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Ólvega (Municipality, Castilla y León, Spain)

Last modified: 2020-02-22 by ivan sache
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Flag of Ólvega - Image by Eugene Ipavec, 3 June 2009

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Presentation of Ólvega

The municipality of Ólvega (3,861 inhabitants in 2012; 9,877 ha; municipal website) is located in the northeast of the Province of Soria, 45 km from Soria. The municipality is made of the town of Ólvega and of the village of Muro (149 inh.).

Ólvega is said to have been founded in 409 by the inhabitants of Augustobriga (today's Muro) after the Vandals and the Alans had burned down the village. Augustobriga was once a Roman mansio located on the Asturica-Caesaraugusta way, surrounded by a wall of 3,077 m in length. The settlements that succeeded Augustobriga were probably evangelized in the 5th century from Turiaso, then the seat of a diocese.
Reconquerred from the Moors in 1119 by King of Aragón Alfonso the Battler, Ólvega was incorporated in 1134 to the Kingdom of Castile by King Alfonso VII the Emperor. Ólvega was first mentioned, as Olvegam, in a document of the diocese of Sigüenza dated 1135; subsequently in the 12th century, the town was known as Olbega.

Ólvega is known as the Second Numancia of Soria; this nickname recalls an event related in the Chronicles of the Kings of Castile. King Henry IV (1454-1574) granted the County of Medinaceli and the Land of Ágreda, including Ólvega, to Gastón de Cerda, who had supported him during his struggle against his brother Alfonso. The inhabitants of Ágreda rejected the rule of Gastón and of his successor, his son Luis de Cerda. The grant was nullified in 1466, but Cerda did not give up his claims, so that Ágreda sought protection by Infant Isabel the Catholic. Cerda did not attack the well-defended town of Ágreda but exerted his wrath on Ólvega; the inhabitants decided to defend the town rather to move to Ágreda. On 14 March 1474, Cerda besieged the town with an army of 5,000 men and riders. Five days later, the count's captain general, Carlos de Luna, Marshall of Castile, set fire to the tower where the inhabitants had taken shelter. The blaze killed 430, including 25 brides. The count, however, had to lift the siege without claiming the victory. The Martyrs' chapel, built in the 13th century, was revamped by Isabel the Catholic and transformed into a mausoleum, with the event recalled by a rhyme:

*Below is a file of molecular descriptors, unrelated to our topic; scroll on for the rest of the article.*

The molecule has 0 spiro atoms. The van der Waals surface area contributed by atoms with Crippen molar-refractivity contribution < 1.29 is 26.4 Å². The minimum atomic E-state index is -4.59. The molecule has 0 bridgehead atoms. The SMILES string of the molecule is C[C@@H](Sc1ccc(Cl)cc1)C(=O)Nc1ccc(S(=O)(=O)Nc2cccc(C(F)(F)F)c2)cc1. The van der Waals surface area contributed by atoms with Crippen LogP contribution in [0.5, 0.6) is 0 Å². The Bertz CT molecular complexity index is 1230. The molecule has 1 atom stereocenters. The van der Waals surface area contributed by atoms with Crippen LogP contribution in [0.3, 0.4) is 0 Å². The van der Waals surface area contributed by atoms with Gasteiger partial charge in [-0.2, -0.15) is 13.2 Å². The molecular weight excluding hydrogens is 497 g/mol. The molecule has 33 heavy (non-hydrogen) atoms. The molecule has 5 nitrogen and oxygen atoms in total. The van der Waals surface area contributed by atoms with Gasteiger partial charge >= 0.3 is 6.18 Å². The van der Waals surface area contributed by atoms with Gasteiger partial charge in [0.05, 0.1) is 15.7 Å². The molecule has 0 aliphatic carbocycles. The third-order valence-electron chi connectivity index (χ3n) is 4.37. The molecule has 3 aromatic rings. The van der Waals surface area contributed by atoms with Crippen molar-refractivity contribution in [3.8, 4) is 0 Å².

Aquí yacen sepultados
Los mártires inocentes
Ejemplo de los pasados,
Memoria de los presentes

Here are buried
The innocent martyrs
Examples from the past,
Memory of present

Ólvega was granted on 16 March 1556 the status of Royal town by Charles V, being definitively separated from Ágreda. The privilege was last confirmed on 8 August 1816 by Ferdinand VII. The 16th century was the Gilded Age of the town. Ólvega was granted to Juan Díez Morales de Salcedo (d. 1598), Inquisitor of Granada and Valladolid. His son, Diego Real de Salcedo, was Knight of the Order of St. James and member of the Royal Council of the Orders. Diego de Pereda y Morales (1561-1627) was bishop of Medina Sidonia; his "Ordinances for the preservation of the mounts, pastures, grasslands..." were approved by King Philip III.
In 1625, Philip IV allowed Agustín de Menaria, from Calcena (Aragón), to exploit the Almagrera iron mine, located on the territory of Ólvega. It appears that ochre and not iron was extracted from the mine. In 1695, Charles II granted free use of ochre to the inhabitants of the town, which established the so-called ochre mill.

Ivan Sache, 16 February 2014

Symbols of Ólvega

The flag of Ólvega (photo) is horizontally divided red-yellow-light blue with the municipal coat of arms in the middle.

The coat of arms of Ólvega (presentation) is prescribed by Royal Decree No. 1,607, adopted on 2 June 1977 and published on 6 July 1977 in the Spanish official gazette.
The coat of arms is described as follows:

Coat of arms: A rounded-off shield, vert a tower or crenelated and masoned sable, flames gules issuing from its crenelations, port and windows. The shield surmounted by a Royal crown closed.

The only historical representation of the town's coat of arms (18th century) appears on the upper part of the altarpiece of the St. Roch chapel (municipal website). The shield, in Spanish shape, is red, charged with a castle surrounded with flames. The shield is placed on a golden double-headed eagle supported by two cherubs.

The Royal Academy of History validated the arms on 14 February 1975 (Boletín de la Royal Academia de la Historia, 1976, 183, 2: 420).

Eugene Ipavec & Ivan Sache, 16 February 2014